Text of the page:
It is expected that the participants will be working on writing projects related to the seminar topics and that they will briefly present some aspect of this work to the other participants sometime during the seminar. In the months immediately following the seminar, the best paper(s) from the participants will be selected for presentation at an interdisciplinary conference to be held at Purdue in September of 2012 (not 2011). (Both the seminar and the conference are components of a larger project entitled "Knowing in Religion and Morality" and are funded by a generous grant from the John Templeton Foundation, along with additional support from Purdue University.)

Applications are due by December 1, 2010. Selection decisions will be made by Feb 15, 2011. A panel of experts in epistemology, ethics, and philosophy of religion will make the final decision regarding selection of participants. That decision will be based primarily on:

  • The suitability and quality of the writing project described in the application essay
  • The applicant's past academic achievement
  • The applicant’s promise for doing valuable research in the future on the seminar’s topics

Application Instructions

Applicants should send an application email to knowing@purdue.edu with the following as attachments:

  • A CV (5 pages maximum).
  • A short writing sample (3500 words maximum): this should be a sample of your best work and it needn’t be on the seminar topics—anything in philosophy, theology, psychology, or cognitive science is fine, even an excerpt from a longer work modified so that it can stand alone.
  • An application essay (750 words maximum) that (i) describes the writing project on which the applicant will be working (and part of which will be presented at the seminar for feedback), (ii) explains how the ideas of the writing project relate to or engage the seminar topics, and (iii) explains how (in light of the author’s CV and writing project) the author’s participation might benefit the seminar community.

In addition, applicants should have two confidential letters of recommendation sent by email from the letter writers to knowing@purdue.edu (with the name of the applicant in the subject line). The letter writers should keep in mind the points listed above as the primary bases for selecting seminar participants. If letter writers would rather submit letters by mail, they can be sent to the address listed below.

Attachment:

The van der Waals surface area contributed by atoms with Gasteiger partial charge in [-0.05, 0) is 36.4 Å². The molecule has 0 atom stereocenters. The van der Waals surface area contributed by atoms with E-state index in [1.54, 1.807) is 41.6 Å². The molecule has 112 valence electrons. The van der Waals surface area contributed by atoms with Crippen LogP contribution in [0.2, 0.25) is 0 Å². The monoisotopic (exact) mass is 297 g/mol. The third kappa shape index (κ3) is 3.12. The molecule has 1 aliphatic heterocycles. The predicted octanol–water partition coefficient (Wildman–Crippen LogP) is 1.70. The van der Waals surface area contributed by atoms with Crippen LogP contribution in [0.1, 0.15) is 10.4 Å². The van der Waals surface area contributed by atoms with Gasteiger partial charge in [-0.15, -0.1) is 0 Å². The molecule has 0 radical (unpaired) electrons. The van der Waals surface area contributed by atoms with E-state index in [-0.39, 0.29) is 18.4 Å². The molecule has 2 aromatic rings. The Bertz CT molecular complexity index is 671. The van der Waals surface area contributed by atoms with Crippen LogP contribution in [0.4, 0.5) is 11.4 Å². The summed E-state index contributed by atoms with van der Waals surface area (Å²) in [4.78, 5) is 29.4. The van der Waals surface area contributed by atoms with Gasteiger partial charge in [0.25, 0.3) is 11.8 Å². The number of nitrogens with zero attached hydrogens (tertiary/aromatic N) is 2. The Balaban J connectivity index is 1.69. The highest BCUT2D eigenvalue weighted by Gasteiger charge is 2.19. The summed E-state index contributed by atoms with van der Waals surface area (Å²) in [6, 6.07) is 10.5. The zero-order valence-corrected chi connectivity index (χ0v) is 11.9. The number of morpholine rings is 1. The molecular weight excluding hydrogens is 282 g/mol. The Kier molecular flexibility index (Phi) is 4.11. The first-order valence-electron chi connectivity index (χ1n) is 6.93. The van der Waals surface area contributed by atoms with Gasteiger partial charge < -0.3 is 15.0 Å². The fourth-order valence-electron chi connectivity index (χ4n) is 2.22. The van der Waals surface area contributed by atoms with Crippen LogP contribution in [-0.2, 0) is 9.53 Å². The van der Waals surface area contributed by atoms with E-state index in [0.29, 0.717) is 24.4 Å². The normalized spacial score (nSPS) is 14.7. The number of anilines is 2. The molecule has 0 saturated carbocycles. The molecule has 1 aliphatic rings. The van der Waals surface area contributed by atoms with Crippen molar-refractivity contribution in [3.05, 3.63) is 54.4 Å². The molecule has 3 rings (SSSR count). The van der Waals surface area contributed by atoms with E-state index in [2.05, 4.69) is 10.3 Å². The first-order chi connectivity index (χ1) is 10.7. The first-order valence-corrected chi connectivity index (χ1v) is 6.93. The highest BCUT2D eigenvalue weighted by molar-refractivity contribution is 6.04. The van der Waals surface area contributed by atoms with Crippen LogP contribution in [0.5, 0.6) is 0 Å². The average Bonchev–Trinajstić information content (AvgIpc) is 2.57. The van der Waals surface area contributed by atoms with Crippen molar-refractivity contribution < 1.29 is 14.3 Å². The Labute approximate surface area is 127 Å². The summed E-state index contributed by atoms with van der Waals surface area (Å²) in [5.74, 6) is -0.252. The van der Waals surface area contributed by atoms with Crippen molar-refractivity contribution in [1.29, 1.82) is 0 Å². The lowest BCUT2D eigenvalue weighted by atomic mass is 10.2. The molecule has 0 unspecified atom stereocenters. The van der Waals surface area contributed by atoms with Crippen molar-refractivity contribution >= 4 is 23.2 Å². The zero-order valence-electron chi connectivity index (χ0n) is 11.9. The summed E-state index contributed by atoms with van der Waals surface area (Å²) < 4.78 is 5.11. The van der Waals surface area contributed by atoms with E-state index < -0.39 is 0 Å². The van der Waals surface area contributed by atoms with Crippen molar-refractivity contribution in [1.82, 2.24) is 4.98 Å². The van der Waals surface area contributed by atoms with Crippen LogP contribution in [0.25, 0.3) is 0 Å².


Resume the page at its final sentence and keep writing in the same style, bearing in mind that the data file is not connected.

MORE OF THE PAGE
Structure of and Preparation for the Seminar

The seminar will meet each weekday morning at Purdue from Wednesday, June 8 through Friday, June 24, kicking off with a reception on the evening of June 7. Some mornings will be reserved for participants to present their own work. On the other mornings, when there aren’t guest speakers, Bergmann will lead the seminar in an intensive study of selected topics and relevant literature. Walter Sinnott-Armstrong will be the guest speaker on Friday, June 17 and Justin Barrett will be the guest speaker on Friday, June 24. On those days we will have an evening BBQ attended by the guest speaker (food and drink for all will be provided). In addition, there will be an opportunity for participants to meet informally for conversation with the guest speakers in the afternoon on the day of their visit.

The seminar will work best if the participants come prepared by having worked through a common list of readings (a partial list is available here; a full list, differentiating crucial from merely recommended readings, will be circulated once the participants are selected). Having afternoons, evenings, and weekends free during the period of the seminar will provide opportunity for reading related to the seminar topics and for working on individual writing projects to be presented during the seminar. (To assist with doing such work, participants will be given access to Purdue’s library and to computer labs.)

Seminar Flyer and Contact Information

A flyer for the seminar is available here.

Please direct all questions about the seminar to:

Michael Bergmann
Department of Philosophy
Beering Hall
Purdue University
100 N. University St.
West Lafayette, IN 47907
knowing@purdue.edu